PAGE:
"Those are her babies and those are her pictures and I respected that," she said. "I felt like she was feeling defensive and I felt terrible about that."

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    Communication after the Tucson visit became increasingly sporadic, Cantrell said. 
    Then, on Nov. 10, Cantrell's mother-in-law passed away unexpectedly, leaving them grief-stricken and distracted organizing services. 
    When they heard from Vargas again, she told them she had been out of touch because her son was in the hospital with pneumonia. Cantrell said they later learned the twins had been born on Nov. 15 and were in a neonatal intensive care unit for a couple of weeks. 
    Vargas, they would soon learn, had taken them home Nov. 30. 
    Throughout late November, Cantrell and her husband were ready to fly to Tucson at a moment's notice. Vargas' sister suggested they plan to be there by Dec. 10 if nothing happened earlier, Cantrell said.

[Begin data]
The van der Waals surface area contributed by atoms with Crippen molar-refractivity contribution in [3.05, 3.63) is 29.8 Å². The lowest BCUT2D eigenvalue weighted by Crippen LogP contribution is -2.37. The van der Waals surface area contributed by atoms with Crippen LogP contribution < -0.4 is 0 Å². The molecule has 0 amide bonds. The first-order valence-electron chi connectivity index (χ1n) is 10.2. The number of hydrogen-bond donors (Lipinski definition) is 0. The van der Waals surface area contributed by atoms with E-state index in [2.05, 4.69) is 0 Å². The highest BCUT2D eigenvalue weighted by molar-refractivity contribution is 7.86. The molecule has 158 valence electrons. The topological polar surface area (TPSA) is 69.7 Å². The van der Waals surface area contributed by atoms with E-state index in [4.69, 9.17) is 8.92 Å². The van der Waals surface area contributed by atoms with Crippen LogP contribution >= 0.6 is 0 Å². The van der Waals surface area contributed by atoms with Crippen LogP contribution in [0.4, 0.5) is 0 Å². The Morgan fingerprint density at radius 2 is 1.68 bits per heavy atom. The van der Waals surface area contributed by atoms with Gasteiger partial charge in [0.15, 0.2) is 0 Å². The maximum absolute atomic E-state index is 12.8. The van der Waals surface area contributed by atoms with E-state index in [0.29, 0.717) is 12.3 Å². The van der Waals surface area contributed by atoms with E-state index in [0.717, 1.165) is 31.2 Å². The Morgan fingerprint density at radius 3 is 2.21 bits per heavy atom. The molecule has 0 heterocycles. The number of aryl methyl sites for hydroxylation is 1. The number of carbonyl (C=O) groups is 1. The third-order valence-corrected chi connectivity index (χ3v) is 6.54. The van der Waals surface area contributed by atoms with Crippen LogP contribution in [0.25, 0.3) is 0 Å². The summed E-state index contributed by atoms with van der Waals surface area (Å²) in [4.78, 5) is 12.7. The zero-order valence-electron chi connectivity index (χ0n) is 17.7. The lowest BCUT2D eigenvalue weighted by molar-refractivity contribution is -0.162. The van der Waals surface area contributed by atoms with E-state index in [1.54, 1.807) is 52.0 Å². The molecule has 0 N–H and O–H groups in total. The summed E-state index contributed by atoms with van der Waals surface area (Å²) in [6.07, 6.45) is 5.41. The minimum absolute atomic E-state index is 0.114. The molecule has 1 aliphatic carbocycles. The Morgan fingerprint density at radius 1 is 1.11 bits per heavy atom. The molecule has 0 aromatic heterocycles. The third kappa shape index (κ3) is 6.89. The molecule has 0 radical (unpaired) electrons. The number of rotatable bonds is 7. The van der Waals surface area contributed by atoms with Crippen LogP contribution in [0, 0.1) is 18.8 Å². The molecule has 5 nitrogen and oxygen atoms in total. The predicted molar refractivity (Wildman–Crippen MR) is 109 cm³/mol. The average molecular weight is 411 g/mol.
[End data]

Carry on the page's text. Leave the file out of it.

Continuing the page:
While Cantrell was busy preparing for the twins, she said her husband began to sense something wasn't right. 
    Vargas, unbeknownst to them, had changed her privacy setting on her medical records and so they were not seeing any of the developments, Cantrell said.  
    Based on the lack of communication and her husband's concerns, Cantrell sent a text to Vargas Nov. 29 and asked, "Is everything OK between us?"
    Vargas responded that everything was fine, Cantrell said.
    McHugh also exchanged text messages with Lopez the next day, on Nov. 30, explaining they'd been unable to get much feedback from Vargas and were wondering when they should fly out. A copy of the text exchange shows Lopez told them her sister's doctors thought the twins would arrive Dec. 14.
    Oasis Adoption was also trying to contact Vargas during this time, Cantrell said.